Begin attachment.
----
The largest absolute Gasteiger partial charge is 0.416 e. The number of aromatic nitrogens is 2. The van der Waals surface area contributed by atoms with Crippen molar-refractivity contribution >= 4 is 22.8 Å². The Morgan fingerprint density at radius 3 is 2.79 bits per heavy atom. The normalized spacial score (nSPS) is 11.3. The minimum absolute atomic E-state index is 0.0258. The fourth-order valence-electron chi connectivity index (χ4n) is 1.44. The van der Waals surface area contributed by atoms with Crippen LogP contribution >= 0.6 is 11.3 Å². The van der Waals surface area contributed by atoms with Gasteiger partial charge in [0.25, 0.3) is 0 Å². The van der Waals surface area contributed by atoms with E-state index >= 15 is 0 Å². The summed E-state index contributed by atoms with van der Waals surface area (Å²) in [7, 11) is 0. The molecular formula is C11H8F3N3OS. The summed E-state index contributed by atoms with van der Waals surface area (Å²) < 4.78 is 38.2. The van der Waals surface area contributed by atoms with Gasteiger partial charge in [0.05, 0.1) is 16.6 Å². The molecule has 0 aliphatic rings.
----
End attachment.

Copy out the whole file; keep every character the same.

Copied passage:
The largest absolute Gasteiger partial charge is 0.416 e. The number of aromatic nitrogens is 2. The van der Waals surface area contributed by atoms with Crippen molar-refractivity contribution >= 4 is 22.8 Å². The Morgan fingerprint density at radius 3 is 2.79 bits per heavy atom. The normalized spacial score (nSPS) is 11.3. The minimum absolute atomic E-state index is 0.0258. The fourth-order valence-electron chi connectivity index (χ4n) is 1.44. The van der Waals surface area contributed by atoms with Crippen LogP contribution >= 0.6 is 11.3 Å². The van der Waals surface area contributed by atoms with Gasteiger partial charge in [0.25, 0.3) is 0 Å². The van der Waals surface area contributed by atoms with E-state index >= 15 is 0 Å². The summed E-state index contributed by atoms with van der Waals surface area (Å²) in [7, 11) is 0. The molecular formula is C11H8F3N3OS. The summed E-state index contributed by atoms with van der Waals surface area (Å²) < 4.78 is 38.2. The van der Waals surface area contributed by atoms with Gasteiger partial charge in [0.05, 0.1) is 16.6 Å². The molecule has 0 aliphatic rings.